Dissent among Philippine separatist MILFs

So, here is a story that proves the old adage that everything is funny in translation.

Apparently, the government of the Philippines has entered into talks with the Moro Islamic Liberation Front, which has been fighting to establish an independent Islamic state for nearly thirty years, since it split from the less-insurgency-minded Moro National Liberation Front. But now, some of the more militant MILFs are splitting from that group.

It’s the same moral that we’ve seen in every other installment of the Real Housewives franchise: some MILFs don’t even want to get along.

Reflected Glory: Agha Shahid Ali

So, I’m a few days late with this post, as I had intended for it to coincide with Agha Shahid Ali’s birthday, but there you have it. Had he not passed away in 2001, he would have turned 61 on February 4.

Although I never had the opportunity to meet him, I feel personally indebted to him, and sad that I did not know him. My poetry book was published last year after it won the 2009 Agha Shahid Ali Poetry Prize. Since then, I have had a number of conversations with people who did know him, and they invariably go on and on about what a fantastic human being he was. And it’s not at all in the way that people tend to speak well of the dead. In every one of these conversations, people speak in an almost trance-like state. Their voices and eyes soften, as if his immense kindness were channeled through them.

He was born and raised in Kashmir, attended the Universities of Kashmir and Delhi, and then came to the United States, where he earned a PhD from Penn State and an MFA from the University of Arizona. He taught at creative writing programs across the country, leaving behind a trail of devoted students and colleagues.

He wrote several books of poetry, but is perhaps best known for his championing of the ghazal, an ancient Arabic poetic form that dates back to like the 6th century. It long ago spread across southern Asia, and has become a common form in Persian and Urdu poetry. He translated a collection of ghazals by Faiz Ahmed Faiz into English, and his best-known work is probably his posthumously published collection Call Me Ishmael Tonight: A Book of Ghazals.

The ghazal form consists of a series of couplets, where the second line of each couplet ends with a sort of extended rhyme. What I mean by that is that there are one or a few words at the end of the line that are repeated exactly in each couplet, preceded by a conventional rhyme. It also conventionally contains the poet’s name in the last couplet. Agha Shahid Ali’s most famous ghazal is the title(ish) poem “Tonight” from his posthumous collection. You can find it easily on the internet, and you should.

Here is his poem “Land,” where you can see the ghazal form as well as the soul of the man who was so well loved.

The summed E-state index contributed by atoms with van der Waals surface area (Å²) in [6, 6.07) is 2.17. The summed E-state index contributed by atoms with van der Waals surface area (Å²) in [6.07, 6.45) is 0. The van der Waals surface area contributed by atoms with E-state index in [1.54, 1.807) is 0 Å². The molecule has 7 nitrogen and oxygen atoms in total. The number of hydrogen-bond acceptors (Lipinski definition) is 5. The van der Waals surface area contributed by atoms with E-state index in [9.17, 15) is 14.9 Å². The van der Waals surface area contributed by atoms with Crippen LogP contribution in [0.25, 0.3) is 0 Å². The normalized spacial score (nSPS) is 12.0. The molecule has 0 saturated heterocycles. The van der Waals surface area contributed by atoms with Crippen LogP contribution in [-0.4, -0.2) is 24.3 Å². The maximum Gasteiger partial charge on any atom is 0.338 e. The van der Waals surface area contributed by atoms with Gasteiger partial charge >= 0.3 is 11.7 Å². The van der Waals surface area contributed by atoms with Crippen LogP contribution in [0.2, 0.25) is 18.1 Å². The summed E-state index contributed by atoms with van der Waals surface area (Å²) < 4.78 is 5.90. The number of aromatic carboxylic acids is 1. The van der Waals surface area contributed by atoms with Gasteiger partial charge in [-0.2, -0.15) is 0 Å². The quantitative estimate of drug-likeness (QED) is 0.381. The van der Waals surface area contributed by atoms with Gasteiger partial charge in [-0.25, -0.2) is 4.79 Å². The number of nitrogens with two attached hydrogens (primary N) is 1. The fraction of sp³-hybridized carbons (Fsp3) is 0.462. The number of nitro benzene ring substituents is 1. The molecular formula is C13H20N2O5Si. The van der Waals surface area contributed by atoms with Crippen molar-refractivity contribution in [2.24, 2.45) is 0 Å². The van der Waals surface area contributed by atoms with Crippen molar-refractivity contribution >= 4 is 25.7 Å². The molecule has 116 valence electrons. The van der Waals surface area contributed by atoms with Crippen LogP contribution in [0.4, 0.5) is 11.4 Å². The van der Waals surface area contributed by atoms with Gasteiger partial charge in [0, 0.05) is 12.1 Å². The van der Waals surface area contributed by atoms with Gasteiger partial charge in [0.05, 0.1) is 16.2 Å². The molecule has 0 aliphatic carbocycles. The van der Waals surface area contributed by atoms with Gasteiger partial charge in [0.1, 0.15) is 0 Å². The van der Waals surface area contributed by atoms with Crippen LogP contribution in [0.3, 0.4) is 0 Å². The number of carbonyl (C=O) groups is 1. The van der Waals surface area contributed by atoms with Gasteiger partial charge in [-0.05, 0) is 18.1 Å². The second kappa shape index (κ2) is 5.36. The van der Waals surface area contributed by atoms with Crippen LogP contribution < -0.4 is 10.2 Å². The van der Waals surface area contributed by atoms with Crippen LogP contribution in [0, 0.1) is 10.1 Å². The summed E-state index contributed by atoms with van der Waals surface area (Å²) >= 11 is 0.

For Christopher Merrill

Swear by the olive in the God-kissed land –
There is no sugar in the promised land.

Why must the bars turn neon now when, Love,
I’m already drunk in your capitalist land?

If home is found on both sides of the globe,
home is of course here – and always a missed land.

Clearly, these men were here only to destroy,
a mosque now the dust of a prejudiced land.

Will the Doomsayers die, bitten with envy,
when springtime returns to our dismissed land?

The prisons fill with the cries of children.
Then how do you subsist, how do you persist, Land?

“Is my love nothing for I’ve borne no children?”
I’m with you, Sappho, in that anarchist land.

A hurricane is born when the wings flutter …
Where will the butterfly, on by wrist, land?

You made me wait for one who wasn’t even there
though summer had finished in that tourist land.

Do the blind hold temples close to their eyes
when we steal their gods for our atheist land?

Abandoned bride, Night throws down her jewels
so Rome – on our descent – is an amethyst land.

At the moment the heart turns terrorist,
are Shahid’s arms broken, O Promised Land?

Well Thank God for THAT: 24 The Fragrance

So, remember how just the other day you were saying that you wished you could smell like a blend of gunpowder, blood, and moral relativism? Well, you’re in luck! Park Fragrance has introduced a new fragrance just for you: 24.

If you’re a big fan of torture porn, you’ve probably seen the TV show 24. For the rest of you, it’s the one where Kiefer Sutherland assembles an action-packed argument justifying the abandonment of all principles when dealing with one’s enemies.

24™ toilet water.  Not just for waterboarding!

There are two “24” eaux de toilette: Classic and Gold. Classic has a “blend of bergamot, lemon, mandarin, and orange.” It is “masculine and self assured,” just like you were that time you were working over Earl Grey with a pair of pliers in a citrus grove. It is “quickly [sic] underpinned by a spicy oriental core.” Just like a North Korean nuclear facility!

Gold is for both men and women and “opens with emotions of vibrancy created by notes of jasmine, sandalwood, amber, and vanilla.” Gold is “precious and captivating,” recapitulating the show’s characters and most overused plot device, respectively.

Reflected Glory: Picture Songs

So, we all know that you, Cathy, and Garfield all Hate Mondays. But that’s probably just because you haven’t been watching Nice Peter’s Picture Songs. They’re songs. That he writes about pictures. Every monday. I honestly don’t know how he does this every week, especially since he appears to do other things. Here is last week’s:

And links to some previous editions:

Old, Shiny, Awesome

Really Really Bad Day

Nom Nom Nom Nom, Babies!


Egypt Week – Resources

So, this brings us to the end of the Egypt Week posts here at Lost in Transcription. Of course, the protests are still going on in Egypt and elsewhere. Here in Santa Fe, New Mexico, I just drove by a rally down by the State Capitol Building in support of the Egyptian protesters. And, as many people have been pointing out recently, if the protests succeed in removing Mubarak (and it is seeming more likely that they will), this is just the beginning of a very messy process that will likely continue for some time.

At this point, Lost in Transcription is going to be returning to its regularly scheduled mix of science, literature, and snarky pop-culture commentary. But that does indicate any lessening of the desire to support the protests or goodwill towards them. For any readers interested, I have tried to compile a short list of resources for keeping up with what is going on in Egypt.